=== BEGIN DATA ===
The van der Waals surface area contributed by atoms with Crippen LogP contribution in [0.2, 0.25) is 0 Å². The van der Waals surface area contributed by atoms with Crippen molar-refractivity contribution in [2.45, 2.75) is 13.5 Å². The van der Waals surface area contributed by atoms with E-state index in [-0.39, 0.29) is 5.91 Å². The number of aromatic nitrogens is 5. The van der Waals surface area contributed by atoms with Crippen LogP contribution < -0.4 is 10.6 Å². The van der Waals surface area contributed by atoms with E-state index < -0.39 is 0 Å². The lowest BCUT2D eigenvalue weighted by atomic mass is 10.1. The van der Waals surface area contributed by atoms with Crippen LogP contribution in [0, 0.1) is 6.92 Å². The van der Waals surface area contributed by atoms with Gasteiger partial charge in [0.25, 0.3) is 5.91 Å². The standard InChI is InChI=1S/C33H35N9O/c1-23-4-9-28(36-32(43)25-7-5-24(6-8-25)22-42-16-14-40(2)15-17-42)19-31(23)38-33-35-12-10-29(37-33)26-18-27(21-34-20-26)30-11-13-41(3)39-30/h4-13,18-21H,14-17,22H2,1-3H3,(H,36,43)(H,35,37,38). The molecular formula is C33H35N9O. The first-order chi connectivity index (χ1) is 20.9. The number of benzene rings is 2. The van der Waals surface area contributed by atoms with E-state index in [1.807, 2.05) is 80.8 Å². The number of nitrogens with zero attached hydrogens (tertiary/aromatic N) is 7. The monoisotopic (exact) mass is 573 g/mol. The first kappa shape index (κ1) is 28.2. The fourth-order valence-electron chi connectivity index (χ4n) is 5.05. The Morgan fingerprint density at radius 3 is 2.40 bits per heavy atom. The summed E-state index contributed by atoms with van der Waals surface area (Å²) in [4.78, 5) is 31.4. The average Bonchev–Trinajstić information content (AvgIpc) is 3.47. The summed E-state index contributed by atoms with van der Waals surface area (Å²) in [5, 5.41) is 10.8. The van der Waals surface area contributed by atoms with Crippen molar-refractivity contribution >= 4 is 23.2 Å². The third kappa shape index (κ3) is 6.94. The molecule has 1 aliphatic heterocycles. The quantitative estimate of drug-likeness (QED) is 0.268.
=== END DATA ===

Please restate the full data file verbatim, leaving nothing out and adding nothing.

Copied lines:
The van der Waals surface area contributed by atoms with Crippen LogP contribution in [0.2, 0.25) is 0 Å². The van der Waals surface area contributed by atoms with Crippen molar-refractivity contribution in [2.45, 2.75) is 13.5 Å². The van der Waals surface area contributed by atoms with E-state index in [-0.39, 0.29) is 5.91 Å². The number of aromatic nitrogens is 5. The van der Waals surface area contributed by atoms with Crippen LogP contribution < -0.4 is 10.6 Å². The van der Waals surface area contributed by atoms with E-state index < -0.39 is 0 Å². The lowest BCUT2D eigenvalue weighted by atomic mass is 10.1. The van der Waals surface area contributed by atoms with Crippen LogP contribution in [0, 0.1) is 6.92 Å². The van der Waals surface area contributed by atoms with Gasteiger partial charge in [0.25, 0.3) is 5.91 Å². The standard InChI is InChI=1S/C33H35N9O/c1-23-4-9-28(36-32(43)25-7-5-24(6-8-25)22-42-16-14-40(2)15-17-42)19-31(23)38-33-35-12-10-29(37-33)26-18-27(21-34-20-26)30-11-13-41(3)39-30/h4-13,18-21H,14-17,22H2,1-3H3,(H,36,43)(H,35,37,38). The molecular formula is C33H35N9O. The first-order chi connectivity index (χ1) is 20.9. The number of benzene rings is 2. The van der Waals surface area contributed by atoms with E-state index in [1.807, 2.05) is 80.8 Å². The number of nitrogens with zero attached hydrogens (tertiary/aromatic N) is 7. The monoisotopic (exact) mass is 573 g/mol. The first kappa shape index (κ1) is 28.2. The fourth-order valence-electron chi connectivity index (χ4n) is 5.05. The Morgan fingerprint density at radius 3 is 2.40 bits per heavy atom. The summed E-state index contributed by atoms with van der Waals surface area (Å²) in [4.78, 5) is 31.4. The average Bonchev–Trinajstić information content (AvgIpc) is 3.47. The summed E-state index contributed by atoms with van der Waals surface area (Å²) in [5, 5.41) is 10.8. The van der Waals surface area contributed by atoms with Crippen molar-refractivity contribution >= 4 is 23.2 Å². The third kappa shape index (κ3) is 6.94. The molecule has 1 aliphatic heterocycles. The quantitative estimate of drug-likeness (QED) is 0.268.